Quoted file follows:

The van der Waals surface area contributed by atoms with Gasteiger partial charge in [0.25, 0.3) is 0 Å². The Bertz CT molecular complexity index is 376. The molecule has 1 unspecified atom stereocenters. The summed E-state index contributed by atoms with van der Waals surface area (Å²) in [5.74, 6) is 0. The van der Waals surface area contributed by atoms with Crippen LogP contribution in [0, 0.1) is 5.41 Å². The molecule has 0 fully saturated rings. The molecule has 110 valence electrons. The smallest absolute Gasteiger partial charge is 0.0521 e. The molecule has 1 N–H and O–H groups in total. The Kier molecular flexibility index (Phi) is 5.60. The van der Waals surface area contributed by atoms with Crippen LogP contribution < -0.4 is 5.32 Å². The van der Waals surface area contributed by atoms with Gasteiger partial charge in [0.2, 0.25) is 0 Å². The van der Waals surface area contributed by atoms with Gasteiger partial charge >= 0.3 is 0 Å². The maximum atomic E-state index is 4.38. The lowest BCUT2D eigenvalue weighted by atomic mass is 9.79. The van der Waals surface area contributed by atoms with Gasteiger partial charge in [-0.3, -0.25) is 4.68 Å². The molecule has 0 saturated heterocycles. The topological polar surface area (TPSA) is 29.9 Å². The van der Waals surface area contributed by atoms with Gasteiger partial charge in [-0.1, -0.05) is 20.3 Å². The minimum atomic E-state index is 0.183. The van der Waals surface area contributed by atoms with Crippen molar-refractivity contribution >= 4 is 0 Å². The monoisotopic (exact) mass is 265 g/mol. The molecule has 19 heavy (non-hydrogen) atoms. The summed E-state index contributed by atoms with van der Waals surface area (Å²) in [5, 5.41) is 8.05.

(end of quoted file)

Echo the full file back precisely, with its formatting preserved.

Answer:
The van der Waals surface area contributed by atoms with Gasteiger partial charge in [0.25, 0.3) is 0 Å². The Bertz CT molecular complexity index is 376. The molecule has 1 unspecified atom stereocenters. The summed E-state index contributed by atoms with van der Waals surface area (Å²) in [5.74, 6) is 0. The van der Waals surface area contributed by atoms with Crippen LogP contribution in [0, 0.1) is 5.41 Å². The molecule has 0 fully saturated rings. The molecule has 110 valence electrons. The smallest absolute Gasteiger partial charge is 0.0521 e. The molecule has 1 N–H and O–H groups in total. The Kier molecular flexibility index (Phi) is 5.60. The van der Waals surface area contributed by atoms with Crippen LogP contribution < -0.4 is 5.32 Å². The van der Waals surface area contributed by atoms with Gasteiger partial charge in [0.2, 0.25) is 0 Å². The van der Waals surface area contributed by atoms with Gasteiger partial charge >= 0.3 is 0 Å². The maximum atomic E-state index is 4.38. The lowest BCUT2D eigenvalue weighted by atomic mass is 9.79. The van der Waals surface area contributed by atoms with Gasteiger partial charge in [-0.3, -0.25) is 4.68 Å². The molecule has 0 saturated heterocycles. The topological polar surface area (TPSA) is 29.9 Å². The van der Waals surface area contributed by atoms with Gasteiger partial charge in [-0.1, -0.05) is 20.3 Å². The minimum atomic E-state index is 0.183. The van der Waals surface area contributed by atoms with Crippen molar-refractivity contribution >= 4 is 0 Å². The monoisotopic (exact) mass is 265 g/mol. The molecule has 19 heavy (non-hydrogen) atoms. The summed E-state index contributed by atoms with van der Waals surface area (Å²) in [5, 5.41) is 8.05.